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Sharp Health News

Starting the conversation about sexual assault

Aug. 13, 2019

Help after sexual assault
As a new class of freshmen head into their first year of college and other young adults start their first job or move into their first apartments, the subject of sexual assault is one parents and their children must discuss.

According to the National Sexual Violence Resource Center, 1 in 5 women and 1 in 71 men will be raped at some point in their lives, and 1 in 5 women and 1 in 16 men are sexually assaulted while in college. More than 40% of rape survivors report being raped by someone they know.

Although the act of sexual assault is traumatic, a victim’s reluctance to report the assault can perpetuate their feelings of shame, embarrassment, confusion, and unjustified guilt or responsibility. In fact, the U.S. Department of Justice reports that 63% of rapes are not reported for these very reasons. Too often, victims fear the assault was not “serious enough,” that they won’t be believed or that the process of reporting will be too difficult.

Dr. Kelsey Bradshaw, a clinical psychologist at Sharp Mesa Vista’s Child and Adolescent Unit, answers some questions about this challenging topic so that young women and men can become aware of how to care for themselves and others in their communities.

How should we talk to teens and young adults about sexual assault?
First, we should consider context. It is important to talk to young people preventively, but we may also have to have these difficult conversations after an assault has occurred.

Regarding prevention, I would begin by asking them what they have heard or learned about sexual assault. I would listen carefully and allow this to help guide the conversation while finding opportunities to correct misinformation and to help them to understand potential risk.

Most sexual assaults will occur by someone they know. You can inquire about how they currently keep themselves safe and encourage them to talk with you if they or anyone they know ever are assaulted.

What might be the signs a loved one was assaulted?
It is important to be aware of signs, but also to recognize that there may be no signs and to not jump to conclusions if you do see something that could be considered a red flag.

Some signs of assault include the following:

  • Nightmares or other sleep problems
  • Skittish or overly concerned about potential danger
  • Becoming more withdrawn
  • Irritability and other shifts in mood
  • Increased anxiety
  • Becoming more easily startled
  • Being more “spacey” or distracted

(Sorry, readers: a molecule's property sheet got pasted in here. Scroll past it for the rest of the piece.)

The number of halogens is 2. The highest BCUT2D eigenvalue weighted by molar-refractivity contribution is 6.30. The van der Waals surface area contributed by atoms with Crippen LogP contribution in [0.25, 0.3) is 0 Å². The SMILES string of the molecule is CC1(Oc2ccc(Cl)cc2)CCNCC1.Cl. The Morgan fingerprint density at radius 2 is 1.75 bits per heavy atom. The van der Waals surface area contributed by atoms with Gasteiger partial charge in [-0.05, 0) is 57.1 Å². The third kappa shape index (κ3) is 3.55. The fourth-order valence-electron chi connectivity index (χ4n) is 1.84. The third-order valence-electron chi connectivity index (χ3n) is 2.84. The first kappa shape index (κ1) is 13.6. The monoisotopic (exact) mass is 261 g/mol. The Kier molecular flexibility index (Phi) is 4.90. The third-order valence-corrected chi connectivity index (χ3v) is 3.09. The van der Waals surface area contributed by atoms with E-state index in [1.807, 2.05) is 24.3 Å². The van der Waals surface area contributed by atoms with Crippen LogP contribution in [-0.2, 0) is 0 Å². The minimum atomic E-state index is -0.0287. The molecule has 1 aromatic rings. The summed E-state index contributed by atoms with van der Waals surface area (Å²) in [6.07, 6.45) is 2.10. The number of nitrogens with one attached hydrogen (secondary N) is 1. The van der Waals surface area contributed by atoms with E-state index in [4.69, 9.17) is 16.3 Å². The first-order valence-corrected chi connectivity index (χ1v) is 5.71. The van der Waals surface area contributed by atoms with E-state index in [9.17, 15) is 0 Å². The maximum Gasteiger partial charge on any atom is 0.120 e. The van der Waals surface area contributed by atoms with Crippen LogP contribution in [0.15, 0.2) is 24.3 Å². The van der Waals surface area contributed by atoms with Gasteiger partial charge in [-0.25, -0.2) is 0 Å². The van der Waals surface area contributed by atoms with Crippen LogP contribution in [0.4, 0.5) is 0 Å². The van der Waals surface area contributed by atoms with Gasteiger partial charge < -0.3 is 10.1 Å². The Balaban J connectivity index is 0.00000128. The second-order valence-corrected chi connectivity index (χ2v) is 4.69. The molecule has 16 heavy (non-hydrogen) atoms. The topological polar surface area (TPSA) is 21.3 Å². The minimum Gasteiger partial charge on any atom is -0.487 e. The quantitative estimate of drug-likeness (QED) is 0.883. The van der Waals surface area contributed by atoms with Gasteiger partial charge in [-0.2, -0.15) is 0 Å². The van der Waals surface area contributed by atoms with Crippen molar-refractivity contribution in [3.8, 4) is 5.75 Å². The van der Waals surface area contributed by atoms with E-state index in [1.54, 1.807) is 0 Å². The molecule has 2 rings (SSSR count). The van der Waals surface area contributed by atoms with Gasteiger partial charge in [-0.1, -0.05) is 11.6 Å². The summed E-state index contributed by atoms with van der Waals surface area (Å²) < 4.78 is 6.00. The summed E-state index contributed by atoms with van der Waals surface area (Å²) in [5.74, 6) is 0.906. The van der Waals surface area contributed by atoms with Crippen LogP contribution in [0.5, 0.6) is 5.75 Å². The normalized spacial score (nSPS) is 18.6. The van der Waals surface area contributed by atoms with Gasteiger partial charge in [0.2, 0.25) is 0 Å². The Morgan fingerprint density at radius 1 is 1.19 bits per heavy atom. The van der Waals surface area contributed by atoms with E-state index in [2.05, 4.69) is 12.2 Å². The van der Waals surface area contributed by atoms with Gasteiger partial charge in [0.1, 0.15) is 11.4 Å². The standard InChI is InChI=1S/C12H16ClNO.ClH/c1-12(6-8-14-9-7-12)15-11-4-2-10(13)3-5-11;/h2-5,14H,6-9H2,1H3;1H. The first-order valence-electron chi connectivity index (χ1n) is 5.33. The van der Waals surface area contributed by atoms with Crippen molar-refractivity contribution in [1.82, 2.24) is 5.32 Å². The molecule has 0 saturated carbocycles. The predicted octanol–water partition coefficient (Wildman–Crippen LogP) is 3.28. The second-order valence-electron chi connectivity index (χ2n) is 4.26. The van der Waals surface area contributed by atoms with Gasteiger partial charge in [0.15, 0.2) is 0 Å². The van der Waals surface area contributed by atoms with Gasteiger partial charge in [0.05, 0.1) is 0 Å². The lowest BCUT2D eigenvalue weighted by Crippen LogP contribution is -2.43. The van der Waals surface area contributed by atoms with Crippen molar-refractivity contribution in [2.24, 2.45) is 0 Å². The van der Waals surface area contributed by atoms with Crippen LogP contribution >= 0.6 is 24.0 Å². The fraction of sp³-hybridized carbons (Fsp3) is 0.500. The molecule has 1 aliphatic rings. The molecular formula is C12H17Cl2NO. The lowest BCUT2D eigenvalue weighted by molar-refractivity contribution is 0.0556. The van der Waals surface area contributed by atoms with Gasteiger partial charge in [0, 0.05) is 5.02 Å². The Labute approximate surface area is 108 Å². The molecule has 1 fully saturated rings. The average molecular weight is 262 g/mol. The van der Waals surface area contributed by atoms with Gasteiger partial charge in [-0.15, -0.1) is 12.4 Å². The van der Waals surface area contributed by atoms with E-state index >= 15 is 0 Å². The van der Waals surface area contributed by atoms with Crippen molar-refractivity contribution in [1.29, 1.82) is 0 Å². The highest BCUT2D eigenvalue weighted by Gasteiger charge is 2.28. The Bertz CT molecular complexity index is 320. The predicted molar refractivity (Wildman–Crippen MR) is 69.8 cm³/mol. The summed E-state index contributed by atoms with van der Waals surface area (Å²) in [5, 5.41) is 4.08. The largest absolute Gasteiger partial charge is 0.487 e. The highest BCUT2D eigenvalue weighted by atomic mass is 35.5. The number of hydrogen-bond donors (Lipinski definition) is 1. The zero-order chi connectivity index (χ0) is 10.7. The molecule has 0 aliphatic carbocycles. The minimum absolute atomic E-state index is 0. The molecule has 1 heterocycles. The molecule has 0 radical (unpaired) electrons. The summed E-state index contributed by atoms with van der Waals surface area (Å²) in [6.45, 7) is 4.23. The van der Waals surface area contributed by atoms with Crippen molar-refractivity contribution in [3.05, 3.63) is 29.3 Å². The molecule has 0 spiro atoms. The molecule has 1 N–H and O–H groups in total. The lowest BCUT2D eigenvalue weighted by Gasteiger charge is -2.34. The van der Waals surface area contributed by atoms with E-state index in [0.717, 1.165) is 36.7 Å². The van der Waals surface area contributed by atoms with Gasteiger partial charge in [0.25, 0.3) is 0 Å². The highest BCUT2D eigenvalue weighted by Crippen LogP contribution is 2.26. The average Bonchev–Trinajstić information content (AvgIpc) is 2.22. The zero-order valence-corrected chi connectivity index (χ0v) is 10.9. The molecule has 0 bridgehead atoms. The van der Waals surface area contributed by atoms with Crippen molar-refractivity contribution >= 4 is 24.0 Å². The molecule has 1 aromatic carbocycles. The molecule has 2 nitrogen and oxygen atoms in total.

Again, each survivor may respond differently and may not show signs for weeks, or at all.

What are some of the issues survivors will face after an assault?
Depending on circumstance, survivors may face blame from others or may even blame themselves and feel an unjustified sense of guilt or shame. Many will feel less safe, especially around individuals of the same sex as the perpetrator or in situations that may have been related to the assault.

Some survivors may develop symptoms of PTSD (post-traumatic stress disorder) and others may exhibit changes in the way they see themselves and the world. If the survivor pursues legal action, there may be a lot of emotional stress along with hurtful reactions from others, including victim blaming or the assumption the survivor is not being truthful.

How can friends and loved ones help a survivor of sexual assault?
First and foremost, it is important to listen and validate the survivor’s emotions. It is often not helpful — and can be potentially invalidating — to ask a lot of questions. Friends and loved ones may feel infuriated and want justice, but it is crucial to be aware of your own emotional reactions, as this can lead to pressing the individual on details that could be re-traumatizing and missed opportunities to connect with the survivor.

Be someone who can listen and offer support and guidance when it is requested. When the individual is showing significant challenges, you can work to show love and concern, and to empower them to seek help when they are ready.

Should a survivor or their loved ones report a sexual assault?
Sexual assault takes an enormous toll on a survivor and they may not be ready to handle retelling their story. It is more important to empower your friend or loved one to make the choice, so as to not take away any power and to ensure they are ready. A survivor is not obligated to report their assault; however, care providers or professionals will be mandated reporters for minors and must report it.

When talking to your children, it is important to convey that safety is most important and to not get overly concerned about the circumstances surrounding an assault, such as drinking alcohol at a party. The repercussions of not reporting may be ongoing risk to the survivor or other young people. However, these are not things to pressure the survivor to consider, especially during initial conversations. If the survivor is telling a loved one about their experience, that is of most importance.

Sharp Mesa Vista provides inpatient and outpatient programs for children, adolescents and adults. For information and resources related to sexual assault, visit the Rape, Abuse & Incest National Network (RAINN) website.

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